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Make Mouth-Watering Dumplings with Nom Life this Chinese New Year

As self-described “restaurant kids at heart,” food bloggers Ewa Ko and her husband Jeromy Ko offer a fresh perspective in an often-saturated field. Both are first-generation children of immigrants – Ewa from Taiwan, and Jeromy from Hong Kong – who share a love of food that’s rooted in childhood memories.

From ultra-tender hong shao rou (red-braised pork belly) to boisterous family hotpots,  food has always been an integral part of growing up Asian in America. When the two moved to New York City in 2017, it felt only natural to keep up those same family values.

“When we moved to New York, we didn’t have as much access to our family’s home-cooking, so we started making a lot of recipes,” says Ko. They posted these creations on their food blog, Nom Life, which they had started back in 2014 to share local restaurants they loved in their home state of Ohio. The recipes struck a chord online, which Ko attributes to enthusiasm from the many, many first-generation children of Asian immigrants in the US who can relate to her culinary nostalgia.

“It was really cool to see people get excited about making these Asian recipes they recognized from growing up at home, but didn’t necessarily know how to make,” says Ko. “It’s been fun to be part of that journey, by creating dishes that are either new or from our childhood memories.”

While paying homage to their Asian roots, Ko and her husband, Jeromy – who adapts recipes learned from his family’s days working at their restaurant – maintain a certain irreverence in their cooking, with playfully named dishes and the errant curse word peppered in. But at the heart of it all is a passion to celebrate and share their food culture traditions.

One tradition that Ko says she doesn’t mess with? Dumplings, which symbolize wealth and prosperity, for Chinese New Year. “Dumplings are always on the menu for Lunar New Year!” says Ko. “We have so many memories of making them with family and friends; it’s one of our favorite traditions.”

While family gatherings are sadly in short supply this year, the two “dumpling debonairs” have created and shared their own version that they’ll be making at home together – think traditional juicy pork-stuffed pockets with an added crunch from mixed vegetables and roasted peanuts.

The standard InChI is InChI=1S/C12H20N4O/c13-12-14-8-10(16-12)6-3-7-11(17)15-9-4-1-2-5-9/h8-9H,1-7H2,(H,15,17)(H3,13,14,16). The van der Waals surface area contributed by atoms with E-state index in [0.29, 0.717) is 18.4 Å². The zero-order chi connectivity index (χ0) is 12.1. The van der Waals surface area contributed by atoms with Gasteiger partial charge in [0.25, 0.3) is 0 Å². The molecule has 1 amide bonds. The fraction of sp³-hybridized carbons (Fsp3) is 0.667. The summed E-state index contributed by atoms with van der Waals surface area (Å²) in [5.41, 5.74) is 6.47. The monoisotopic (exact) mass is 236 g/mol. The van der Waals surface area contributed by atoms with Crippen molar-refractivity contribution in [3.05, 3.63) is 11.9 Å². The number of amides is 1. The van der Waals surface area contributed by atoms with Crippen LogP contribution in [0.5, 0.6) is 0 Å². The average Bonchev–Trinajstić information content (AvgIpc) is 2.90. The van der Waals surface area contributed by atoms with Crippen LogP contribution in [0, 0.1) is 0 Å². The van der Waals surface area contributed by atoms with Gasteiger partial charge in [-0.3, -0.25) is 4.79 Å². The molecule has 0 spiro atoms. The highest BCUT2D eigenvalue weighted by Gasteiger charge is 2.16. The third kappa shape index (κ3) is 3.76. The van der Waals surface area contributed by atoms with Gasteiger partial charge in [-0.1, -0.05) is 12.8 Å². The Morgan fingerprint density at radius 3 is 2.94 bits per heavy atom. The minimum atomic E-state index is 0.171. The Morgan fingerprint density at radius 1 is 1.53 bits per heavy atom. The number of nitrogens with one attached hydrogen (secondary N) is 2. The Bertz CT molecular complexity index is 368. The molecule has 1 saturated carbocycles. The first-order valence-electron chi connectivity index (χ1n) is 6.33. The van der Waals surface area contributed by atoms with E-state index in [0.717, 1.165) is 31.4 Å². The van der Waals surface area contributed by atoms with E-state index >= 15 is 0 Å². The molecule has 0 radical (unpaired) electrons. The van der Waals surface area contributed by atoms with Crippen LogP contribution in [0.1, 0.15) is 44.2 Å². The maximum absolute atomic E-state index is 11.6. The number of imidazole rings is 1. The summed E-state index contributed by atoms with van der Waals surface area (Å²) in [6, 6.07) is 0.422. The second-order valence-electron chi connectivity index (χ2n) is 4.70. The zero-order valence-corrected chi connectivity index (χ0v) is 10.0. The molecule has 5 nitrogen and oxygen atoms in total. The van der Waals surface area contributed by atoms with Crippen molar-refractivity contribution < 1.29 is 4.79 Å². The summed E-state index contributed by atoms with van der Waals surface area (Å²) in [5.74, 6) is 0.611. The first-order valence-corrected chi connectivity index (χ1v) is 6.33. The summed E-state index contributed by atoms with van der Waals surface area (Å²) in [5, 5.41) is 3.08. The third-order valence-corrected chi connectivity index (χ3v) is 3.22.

How To Make Pleated Dumplings By: Ewa & Jeromy Ko (@nom_life)

They’ve used BOMSHBEE’s tried-and-tested Tinge porcelain dinner plates in ash grey and newly launched, two-tone stainless steel Chop Chopsticks. “We absolutely love the BOMSHBEE products – they’re lightweight yet sturdy, with great texture. They are beautiful, but not distracting” says Ko. “I also love the chopsticks, which I am really picky about. I like that they have a nice, precise point that’s perfect for plating, styling and eating.”

This Lunar New Year – or anytime, really – try Nom Life’s take on Chiu Chow fun gor dumplings. One of Ko’s favourite dim sum dishes, these bites of heaven are full of juicy pork and crunchy vegetables, then topped with roasted peanuts and chilli sauce.

The Recipe: Dim Sum Dumplings
The Tableware: BOMSHBEE’s Chop Chopsticks and Tinge Porcelain Dinner Plates in Ash Grey


– 3/4 lb ground pork
– 1/2 cup water chestnuts, minced
– 2 celery stalks, minced
– 1/4 cup crushed roasted peanuts
– 1/4 cup cilantro, minced
– 1 tbsp soy sauce
– 1 tsp cornstarch
– 1/2 tsp oyster sauce
– 1/4 tsp five spice
– Dash white pepper

– Neutral oil, such as peanut or canola
– Circular dumpling wrappers
– Flour, for dusting surfaces
– Scallion, sesame seeds, chilli oil and/or black rice vinegar for garnish

– Mix filling ingredients together in a bowl.
– Lightly dust a flat, clean working surface with flour.
– Add a small spoonful of the filling to a dumpling wrapper. Note: You do not need to steam the wrappers first; just cook everything together.
– Fold to the desired shape (see video).
– Add neutral oil to a pan; once hot, add dumplings to the oil.
– Pan-fry for 30 seconds, then add 1/4 cup water and cover with a lid.
– Steam for 4-5 minutes.
– Remove the lid once the water has entirely evaporated.
– Pan-fry for an additional 30 seconds to crisp the bottoms of the dumpling up.
– Garnish with scallions and sesame seeds.
– Top with chilli oil and black rice vinegar, or use as a dipping sauce. Note: You can freeze any uncooked dumplings and save them for later!


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